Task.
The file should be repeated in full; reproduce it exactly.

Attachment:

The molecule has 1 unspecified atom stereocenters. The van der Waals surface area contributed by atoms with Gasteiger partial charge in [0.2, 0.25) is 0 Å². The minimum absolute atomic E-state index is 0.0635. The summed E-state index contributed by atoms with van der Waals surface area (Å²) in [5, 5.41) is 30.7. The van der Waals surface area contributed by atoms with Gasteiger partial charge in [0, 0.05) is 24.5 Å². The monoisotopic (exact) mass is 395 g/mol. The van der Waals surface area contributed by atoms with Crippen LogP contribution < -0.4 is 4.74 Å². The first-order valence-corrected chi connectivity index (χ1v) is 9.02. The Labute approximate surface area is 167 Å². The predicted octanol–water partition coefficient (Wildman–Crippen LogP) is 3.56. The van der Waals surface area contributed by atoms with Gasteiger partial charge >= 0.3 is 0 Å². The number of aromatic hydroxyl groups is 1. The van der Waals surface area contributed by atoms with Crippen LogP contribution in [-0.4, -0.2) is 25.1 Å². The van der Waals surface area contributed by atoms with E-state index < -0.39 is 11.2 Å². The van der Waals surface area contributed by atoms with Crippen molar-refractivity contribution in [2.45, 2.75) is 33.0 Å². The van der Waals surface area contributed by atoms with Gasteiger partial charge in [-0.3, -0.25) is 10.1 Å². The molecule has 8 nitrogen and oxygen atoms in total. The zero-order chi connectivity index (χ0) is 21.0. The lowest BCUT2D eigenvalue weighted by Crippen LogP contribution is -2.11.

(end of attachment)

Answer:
The molecule has 1 unspecified atom stereocenters. The van der Waals surface area contributed by atoms with Gasteiger partial charge in [0.2, 0.25) is 0 Å². The minimum absolute atomic E-state index is 0.0635. The summed E-state index contributed by atoms with van der Waals surface area (Å²) in [5, 5.41) is 30.7. The van der Waals surface area contributed by atoms with Gasteiger partial charge in [0, 0.05) is 24.5 Å². The monoisotopic (exact) mass is 395 g/mol. The van der Waals surface area contributed by atoms with Crippen LogP contribution < -0.4 is 4.74 Å². The first-order valence-corrected chi connectivity index (χ1v) is 9.02. The Labute approximate surface area is 167 Å². The predicted octanol–water partition coefficient (Wildman–Crippen LogP) is 3.56. The van der Waals surface area contributed by atoms with Gasteiger partial charge >= 0.3 is 0 Å². The number of aromatic hydroxyl groups is 1. The van der Waals surface area contributed by atoms with Crippen LogP contribution in [-0.4, -0.2) is 25.1 Å². The van der Waals surface area contributed by atoms with E-state index < -0.39 is 11.2 Å². The van der Waals surface area contributed by atoms with Crippen molar-refractivity contribution in [2.45, 2.75) is 33.0 Å². The van der Waals surface area contributed by atoms with Gasteiger partial charge in [-0.3, -0.25) is 10.1 Å². The molecule has 8 nitrogen and oxygen atoms in total. The zero-order chi connectivity index (χ0) is 21.0. The lowest BCUT2D eigenvalue weighted by Crippen LogP contribution is -2.11.